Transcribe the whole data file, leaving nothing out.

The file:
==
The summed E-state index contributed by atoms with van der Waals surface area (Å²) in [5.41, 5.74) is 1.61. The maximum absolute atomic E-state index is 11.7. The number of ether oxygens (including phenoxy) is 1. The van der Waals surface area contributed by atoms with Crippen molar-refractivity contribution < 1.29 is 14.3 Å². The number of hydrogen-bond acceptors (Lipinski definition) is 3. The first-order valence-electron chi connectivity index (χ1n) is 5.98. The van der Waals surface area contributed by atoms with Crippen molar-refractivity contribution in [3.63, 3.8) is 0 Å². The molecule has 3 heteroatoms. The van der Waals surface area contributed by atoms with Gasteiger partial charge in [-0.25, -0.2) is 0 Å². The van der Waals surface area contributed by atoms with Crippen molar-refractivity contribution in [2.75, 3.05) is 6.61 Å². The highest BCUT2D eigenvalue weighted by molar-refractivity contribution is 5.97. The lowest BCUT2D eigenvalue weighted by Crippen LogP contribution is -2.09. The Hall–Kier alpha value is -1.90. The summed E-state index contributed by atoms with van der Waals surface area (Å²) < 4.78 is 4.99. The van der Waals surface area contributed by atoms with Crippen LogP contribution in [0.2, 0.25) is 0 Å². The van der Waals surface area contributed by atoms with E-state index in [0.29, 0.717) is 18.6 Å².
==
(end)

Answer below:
The summed E-state index contributed by atoms with van der Waals surface area (Å²) in [5.41, 5.74) is 1.61. The maximum absolute atomic E-state index is 11.7. The number of ether oxygens (including phenoxy) is 1. The van der Waals surface area contributed by atoms with Crippen molar-refractivity contribution < 1.29 is 14.3 Å². The number of hydrogen-bond acceptors (Lipinski definition) is 3. The first-order valence-electron chi connectivity index (χ1n) is 5.98. The van der Waals surface area contributed by atoms with Crippen molar-refractivity contribution in [3.63, 3.8) is 0 Å². The molecule has 3 heteroatoms. The van der Waals surface area contributed by atoms with Gasteiger partial charge in [-0.25, -0.2) is 0 Å². The van der Waals surface area contributed by atoms with Crippen molar-refractivity contribution in [2.75, 3.05) is 6.61 Å². The highest BCUT2D eigenvalue weighted by molar-refractivity contribution is 5.97. The lowest BCUT2D eigenvalue weighted by Crippen LogP contribution is -2.09. The Hall–Kier alpha value is -1.90. The summed E-state index contributed by atoms with van der Waals surface area (Å²) < 4.78 is 4.99. The van der Waals surface area contributed by atoms with Crippen LogP contribution in [0.2, 0.25) is 0 Å². The van der Waals surface area contributed by atoms with E-state index in [0.29, 0.717) is 18.6 Å².